Israeli scientists have claimed that a special food supplement containing zinc, copper and chemicals that are found in fruit may help fight viruses.
A team from Tel Aviv University showed that a mixture of the three food supplements, each approved by the US Food and Drug Administration (FDA), appears to be avery capable of inhibiting replication of RNA viruses in a remarkable way', Times of Israel reported.
In the study, published in the journal Pharmaceuticals, the team tested the mixture in the lab on cells from human lungs and elsewhere, along with RNA viruses including those that cause flu and the common cold.
Scientists found that virus replication was decreased by at least 50 per cent compared to normal circumstances.
"We have a mixture of ingredients, each of which is already approved by the FDA as a food supplement, and together appear very capable of inhibiting replication of RNA viruses in a remarkable way," Prof Daniel Segal, from Tel Aviv University's biomedicine school, was quoted as saying.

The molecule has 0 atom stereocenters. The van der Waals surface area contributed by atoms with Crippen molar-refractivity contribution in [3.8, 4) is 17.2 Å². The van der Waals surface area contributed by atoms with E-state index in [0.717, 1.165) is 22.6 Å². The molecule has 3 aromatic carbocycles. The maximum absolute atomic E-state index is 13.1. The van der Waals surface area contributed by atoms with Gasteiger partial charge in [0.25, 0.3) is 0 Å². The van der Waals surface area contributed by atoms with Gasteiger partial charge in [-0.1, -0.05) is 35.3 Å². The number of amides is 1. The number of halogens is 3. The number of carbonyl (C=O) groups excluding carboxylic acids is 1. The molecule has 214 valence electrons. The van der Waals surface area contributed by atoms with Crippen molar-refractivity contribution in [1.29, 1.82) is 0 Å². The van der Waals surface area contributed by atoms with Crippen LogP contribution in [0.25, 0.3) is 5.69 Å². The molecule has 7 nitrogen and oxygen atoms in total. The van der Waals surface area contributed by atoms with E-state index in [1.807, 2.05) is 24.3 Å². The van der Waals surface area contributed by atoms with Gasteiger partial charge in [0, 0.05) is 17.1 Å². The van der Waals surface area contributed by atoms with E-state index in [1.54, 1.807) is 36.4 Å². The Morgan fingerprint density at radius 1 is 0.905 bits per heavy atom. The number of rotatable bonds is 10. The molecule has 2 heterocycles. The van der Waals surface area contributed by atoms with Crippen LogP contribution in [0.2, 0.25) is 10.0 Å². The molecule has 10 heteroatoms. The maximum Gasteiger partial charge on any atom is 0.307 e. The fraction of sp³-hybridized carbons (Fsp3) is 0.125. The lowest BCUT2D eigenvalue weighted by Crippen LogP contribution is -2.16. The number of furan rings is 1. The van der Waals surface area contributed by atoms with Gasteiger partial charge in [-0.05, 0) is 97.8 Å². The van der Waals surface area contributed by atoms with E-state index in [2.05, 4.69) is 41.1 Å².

However, he acknowledged that the peer-reviewed research took place in-vitro and gave no firm indication so far of what impact on humans the supplements may have, the report said.
Beyond the zinc and copper, the compounds in the supplement are flavonoids, which are found in certain fruits and vegetables and are considered safe as a supplement.
Zinc is known to have anti-viral qualities, but also to struggle to enter cells. The other ingredients in the new supplement appear to bolster its ability to do so, Segal said.
SARS-CoV-2, the RNA virus that causes Covid-19, hasn't yet been tested, but Segal said he is optimistic its replication may also be slowed given results on other viruses from the coronavirus family.
"Such an inexpensive combination of dietary supplements would be highly advantageous to have, alongside vaccines, as a safe prevention method affecting various RNA respiratory viruses," Segal said.
"These results are very promising, possibly enabling the development of an orally administered treatment," added Prof. Ehud Gazit, head of Tel Aviv University's Blavatnik Center for Drug Discovery and part of the study.
He said that such a product would reflect an "important step forward," as it would be safe, natural, and potentially effective against a range of viruses and variants.